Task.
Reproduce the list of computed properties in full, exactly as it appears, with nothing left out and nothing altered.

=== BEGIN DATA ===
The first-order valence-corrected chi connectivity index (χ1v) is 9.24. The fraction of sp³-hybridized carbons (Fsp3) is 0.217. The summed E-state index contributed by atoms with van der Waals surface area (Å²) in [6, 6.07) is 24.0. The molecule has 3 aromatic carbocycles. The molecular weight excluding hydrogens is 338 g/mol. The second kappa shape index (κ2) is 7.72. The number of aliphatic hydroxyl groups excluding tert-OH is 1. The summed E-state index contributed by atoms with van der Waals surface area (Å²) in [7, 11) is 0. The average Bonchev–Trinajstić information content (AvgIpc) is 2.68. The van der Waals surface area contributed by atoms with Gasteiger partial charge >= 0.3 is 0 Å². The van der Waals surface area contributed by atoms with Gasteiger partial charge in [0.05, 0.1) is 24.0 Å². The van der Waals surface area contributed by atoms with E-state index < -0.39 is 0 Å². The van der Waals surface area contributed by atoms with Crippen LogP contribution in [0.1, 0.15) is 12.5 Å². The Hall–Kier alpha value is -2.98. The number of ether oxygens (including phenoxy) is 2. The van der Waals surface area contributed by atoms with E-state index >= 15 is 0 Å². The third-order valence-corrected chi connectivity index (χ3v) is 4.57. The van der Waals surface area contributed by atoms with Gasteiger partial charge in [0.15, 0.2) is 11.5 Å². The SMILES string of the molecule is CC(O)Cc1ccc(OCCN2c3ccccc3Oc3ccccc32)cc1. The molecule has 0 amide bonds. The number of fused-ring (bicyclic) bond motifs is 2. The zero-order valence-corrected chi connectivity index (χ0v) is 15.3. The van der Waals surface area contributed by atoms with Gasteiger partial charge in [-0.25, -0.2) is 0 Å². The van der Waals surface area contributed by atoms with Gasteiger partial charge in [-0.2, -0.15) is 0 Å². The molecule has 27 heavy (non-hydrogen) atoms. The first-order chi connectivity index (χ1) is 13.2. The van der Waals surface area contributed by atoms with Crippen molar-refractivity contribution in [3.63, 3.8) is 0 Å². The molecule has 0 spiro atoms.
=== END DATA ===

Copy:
The first-order valence-corrected chi connectivity index (χ1v) is 9.24. The fraction of sp³-hybridized carbons (Fsp3) is 0.217. The summed E-state index contributed by atoms with van der Waals surface area (Å²) in [6, 6.07) is 24.0. The molecule has 3 aromatic carbocycles. The molecular weight excluding hydrogens is 338 g/mol. The second kappa shape index (κ2) is 7.72. The number of aliphatic hydroxyl groups excluding tert-OH is 1. The summed E-state index contributed by atoms with van der Waals surface area (Å²) in [7, 11) is 0. The average Bonchev–Trinajstić information content (AvgIpc) is 2.68. The van der Waals surface area contributed by atoms with Gasteiger partial charge >= 0.3 is 0 Å². The van der Waals surface area contributed by atoms with Gasteiger partial charge in [0.05, 0.1) is 24.0 Å². The van der Waals surface area contributed by atoms with E-state index < -0.39 is 0 Å². The van der Waals surface area contributed by atoms with Crippen LogP contribution in [0.1, 0.15) is 12.5 Å². The Hall–Kier alpha value is -2.98. The number of ether oxygens (including phenoxy) is 2. The van der Waals surface area contributed by atoms with E-state index >= 15 is 0 Å². The third-order valence-corrected chi connectivity index (χ3v) is 4.57. The van der Waals surface area contributed by atoms with Gasteiger partial charge in [0.15, 0.2) is 11.5 Å². The SMILES string of the molecule is CC(O)Cc1ccc(OCCN2c3ccccc3Oc3ccccc32)cc1. The molecule has 0 amide bonds. The number of fused-ring (bicyclic) bond motifs is 2. The zero-order valence-corrected chi connectivity index (χ0v) is 15.3. The van der Waals surface area contributed by atoms with Gasteiger partial charge in [-0.25, -0.2) is 0 Å². The van der Waals surface area contributed by atoms with Gasteiger partial charge in [-0.2, -0.15) is 0 Å². The molecule has 27 heavy (non-hydrogen) atoms. The first-order chi connectivity index (χ1) is 13.2. The van der Waals surface area contributed by atoms with Crippen molar-refractivity contribution in [3.63, 3.8) is 0 Å². The molecule has 0 spiro atoms.